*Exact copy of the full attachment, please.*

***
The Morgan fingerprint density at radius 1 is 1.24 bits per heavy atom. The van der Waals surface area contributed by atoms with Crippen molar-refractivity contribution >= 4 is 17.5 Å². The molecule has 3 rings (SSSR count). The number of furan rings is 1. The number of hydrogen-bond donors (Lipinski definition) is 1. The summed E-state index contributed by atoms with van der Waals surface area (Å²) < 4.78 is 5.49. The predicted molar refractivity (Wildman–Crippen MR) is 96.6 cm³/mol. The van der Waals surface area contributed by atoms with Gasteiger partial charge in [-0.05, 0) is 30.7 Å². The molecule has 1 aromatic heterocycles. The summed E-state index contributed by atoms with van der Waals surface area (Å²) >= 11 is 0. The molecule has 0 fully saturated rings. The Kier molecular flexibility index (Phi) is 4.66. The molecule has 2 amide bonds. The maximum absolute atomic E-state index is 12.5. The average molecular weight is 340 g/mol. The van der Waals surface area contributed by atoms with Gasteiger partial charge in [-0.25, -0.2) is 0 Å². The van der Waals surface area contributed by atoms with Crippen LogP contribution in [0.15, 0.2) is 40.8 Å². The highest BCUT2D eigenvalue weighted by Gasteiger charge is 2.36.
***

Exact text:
The Morgan fingerprint density at radius 1 is 1.24 bits per heavy atom. The van der Waals surface area contributed by atoms with Crippen molar-refractivity contribution >= 4 is 17.5 Å². The molecule has 3 rings (SSSR count). The number of furan rings is 1. The number of hydrogen-bond donors (Lipinski definition) is 1. The summed E-state index contributed by atoms with van der Waals surface area (Å²) < 4.78 is 5.49. The predicted molar refractivity (Wildman–Crippen MR) is 96.6 cm³/mol. The van der Waals surface area contributed by atoms with Gasteiger partial charge in [-0.05, 0) is 30.7 Å². The molecule has 1 aromatic heterocycles. The summed E-state index contributed by atoms with van der Waals surface area (Å²) >= 11 is 0. The molecule has 0 fully saturated rings. The Kier molecular flexibility index (Phi) is 4.66. The molecule has 2 amide bonds. The maximum absolute atomic E-state index is 12.5. The average molecular weight is 340 g/mol. The van der Waals surface area contributed by atoms with Gasteiger partial charge in [-0.25, -0.2) is 0 Å². The van der Waals surface area contributed by atoms with Crippen LogP contribution in [0.15, 0.2) is 40.8 Å². The highest BCUT2D eigenvalue weighted by Gasteiger charge is 2.36.